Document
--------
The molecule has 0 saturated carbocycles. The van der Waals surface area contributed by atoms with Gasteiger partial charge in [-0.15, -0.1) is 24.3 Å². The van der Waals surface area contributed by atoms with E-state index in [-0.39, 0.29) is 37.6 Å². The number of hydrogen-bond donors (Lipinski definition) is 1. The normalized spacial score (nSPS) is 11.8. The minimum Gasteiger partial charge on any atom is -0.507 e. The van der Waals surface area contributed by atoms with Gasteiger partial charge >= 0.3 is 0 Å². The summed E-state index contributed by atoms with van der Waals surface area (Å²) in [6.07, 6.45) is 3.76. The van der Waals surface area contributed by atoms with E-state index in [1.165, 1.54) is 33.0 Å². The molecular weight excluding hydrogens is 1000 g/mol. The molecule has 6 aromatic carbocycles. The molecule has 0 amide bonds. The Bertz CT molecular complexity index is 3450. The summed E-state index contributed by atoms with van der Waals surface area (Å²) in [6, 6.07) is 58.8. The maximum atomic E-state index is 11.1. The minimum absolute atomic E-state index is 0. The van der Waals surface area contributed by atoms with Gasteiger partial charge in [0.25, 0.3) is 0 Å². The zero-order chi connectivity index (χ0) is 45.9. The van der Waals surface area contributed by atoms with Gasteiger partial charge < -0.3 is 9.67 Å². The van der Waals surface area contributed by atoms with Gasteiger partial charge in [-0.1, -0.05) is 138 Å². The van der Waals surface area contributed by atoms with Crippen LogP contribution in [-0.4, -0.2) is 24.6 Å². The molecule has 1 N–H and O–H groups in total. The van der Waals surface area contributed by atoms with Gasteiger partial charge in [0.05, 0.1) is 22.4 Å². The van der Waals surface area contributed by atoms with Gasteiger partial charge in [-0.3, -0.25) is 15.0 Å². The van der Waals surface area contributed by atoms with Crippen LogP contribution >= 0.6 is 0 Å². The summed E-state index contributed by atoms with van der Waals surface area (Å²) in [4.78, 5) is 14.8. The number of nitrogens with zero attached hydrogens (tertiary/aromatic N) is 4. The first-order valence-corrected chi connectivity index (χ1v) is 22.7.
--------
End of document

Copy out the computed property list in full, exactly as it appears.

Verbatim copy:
The molecule has 0 saturated carbocycles. The van der Waals surface area contributed by atoms with Gasteiger partial charge in [-0.15, -0.1) is 24.3 Å². The van der Waals surface area contributed by atoms with E-state index in [-0.39, 0.29) is 37.6 Å². The number of hydrogen-bond donors (Lipinski definition) is 1. The normalized spacial score (nSPS) is 11.8. The minimum Gasteiger partial charge on any atom is -0.507 e. The van der Waals surface area contributed by atoms with Gasteiger partial charge >= 0.3 is 0 Å². The summed E-state index contributed by atoms with van der Waals surface area (Å²) in [6.07, 6.45) is 3.76. The van der Waals surface area contributed by atoms with E-state index in [1.165, 1.54) is 33.0 Å². The molecular weight excluding hydrogens is 1000 g/mol. The molecule has 6 aromatic carbocycles. The molecule has 0 amide bonds. The Bertz CT molecular complexity index is 3450. The summed E-state index contributed by atoms with van der Waals surface area (Å²) in [6, 6.07) is 58.8. The maximum atomic E-state index is 11.1. The minimum absolute atomic E-state index is 0. The van der Waals surface area contributed by atoms with Gasteiger partial charge in [0.25, 0.3) is 0 Å². The zero-order chi connectivity index (χ0) is 45.9. The van der Waals surface area contributed by atoms with Gasteiger partial charge < -0.3 is 9.67 Å². The van der Waals surface area contributed by atoms with Gasteiger partial charge in [-0.1, -0.05) is 138 Å². The van der Waals surface area contributed by atoms with Crippen LogP contribution in [-0.4, -0.2) is 24.6 Å². The molecule has 1 N–H and O–H groups in total. The van der Waals surface area contributed by atoms with Gasteiger partial charge in [0.05, 0.1) is 22.4 Å². The van der Waals surface area contributed by atoms with Gasteiger partial charge in [-0.3, -0.25) is 15.0 Å². The van der Waals surface area contributed by atoms with Crippen LogP contribution >= 0.6 is 0 Å². The summed E-state index contributed by atoms with van der Waals surface area (Å²) in [4.78, 5) is 14.8. The number of nitrogens with zero attached hydrogens (tertiary/aromatic N) is 4. The first-order valence-corrected chi connectivity index (χ1v) is 22.7.